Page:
Bristol is the sixth largest city in England and is the gateway to the South West. I thrived on shipbuilding yards and sea traffic, much of which consisted of the slave trades. The abolitionist Thomas Clarkson collected evidence at the pub called the seven stars, which still exists today. This information helped William Wilberforce and others who managed to make this terrible illegal trade. But Bristol is famous for many other more positive things.
In the 19th century Samuel Plimsoll was concerned about the danger to sailors who had to work on overloaded ships and he successfully fought for a cargo limitation on ships. The excellent Victorian engineer, Isambard Kingdom Brunel - rich in character yet a small man - designed the railway between Bristol and London in addition to the famous suspension bridge in the Clifton neighborhood of Bristol, which is still one of the most beautiful attractions in the city. Also a pioneer in steamships one called the SS Great Britain has been renovated and is open to the public.
Wesley, the founder of Methodism, built his first chapel in Bristol in 1739. It is still used and can also be visited. John Cabot the Italian navigator and explorer lived in Bristol in 1494, here they helped him explore North America something that Spain and Portugal denied him. In 1897 the Cabot Tower It was built on top of a hill, it is 32.4 meters high and can be seen from many corners of the city.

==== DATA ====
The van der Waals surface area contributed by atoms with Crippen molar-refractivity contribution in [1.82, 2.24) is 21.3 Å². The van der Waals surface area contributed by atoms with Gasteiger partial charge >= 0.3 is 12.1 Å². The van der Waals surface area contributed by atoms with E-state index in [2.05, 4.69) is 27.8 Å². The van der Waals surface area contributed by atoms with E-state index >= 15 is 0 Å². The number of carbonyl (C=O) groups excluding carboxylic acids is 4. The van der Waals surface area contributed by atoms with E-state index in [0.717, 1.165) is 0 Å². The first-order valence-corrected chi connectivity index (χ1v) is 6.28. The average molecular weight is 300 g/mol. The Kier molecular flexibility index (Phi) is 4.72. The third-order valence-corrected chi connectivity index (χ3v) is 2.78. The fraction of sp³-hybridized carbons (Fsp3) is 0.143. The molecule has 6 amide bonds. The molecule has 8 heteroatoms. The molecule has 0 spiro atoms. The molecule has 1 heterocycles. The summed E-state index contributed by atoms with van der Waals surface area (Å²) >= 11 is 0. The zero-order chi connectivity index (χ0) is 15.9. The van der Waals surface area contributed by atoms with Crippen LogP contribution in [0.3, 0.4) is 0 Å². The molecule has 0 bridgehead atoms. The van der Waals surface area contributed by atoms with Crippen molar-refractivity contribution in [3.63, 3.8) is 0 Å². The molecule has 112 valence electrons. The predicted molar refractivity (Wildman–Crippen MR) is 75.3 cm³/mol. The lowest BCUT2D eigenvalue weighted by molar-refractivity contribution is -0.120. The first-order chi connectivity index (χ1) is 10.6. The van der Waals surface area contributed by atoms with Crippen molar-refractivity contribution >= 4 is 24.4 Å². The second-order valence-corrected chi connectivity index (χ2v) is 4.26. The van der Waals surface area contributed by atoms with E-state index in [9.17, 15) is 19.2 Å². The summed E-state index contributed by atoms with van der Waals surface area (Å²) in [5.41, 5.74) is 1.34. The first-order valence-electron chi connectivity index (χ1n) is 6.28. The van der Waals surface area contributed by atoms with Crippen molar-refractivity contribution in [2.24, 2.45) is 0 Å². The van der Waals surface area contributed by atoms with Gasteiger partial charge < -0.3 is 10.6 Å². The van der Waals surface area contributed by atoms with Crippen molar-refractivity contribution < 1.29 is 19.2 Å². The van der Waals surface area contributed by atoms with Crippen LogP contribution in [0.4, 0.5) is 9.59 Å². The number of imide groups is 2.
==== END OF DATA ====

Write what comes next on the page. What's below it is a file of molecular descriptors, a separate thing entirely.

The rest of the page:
|Cabot Bristol Tower|
Bristol was massively bombed in WWII. At this time I lived with my mother in the country about 20 miles from this city and at night you could see the reddish color of the fire from the bombs. Now there is a problem because although the city center was rebuilt in the 1950s there is another attempt to remodel it to create a commercial and business area. I'm afraid it won't be better than the other failure. Bristol has no architectural coherence and the noble and interesting buildings that remain are reminders of what could have been.
|Bristol - Rio Avon|
However, this city has a lot of charm. It's full of culture and you can eat very well in its restaurants. There is an excellent museum and art galleries in addition to the restored docks that are full of interest for people of all ages. My wife and I were studying at the University of Bristol in the late 1950s and that's how we met. My first job was here too. So despite some disappointments this will always be a very special place for us.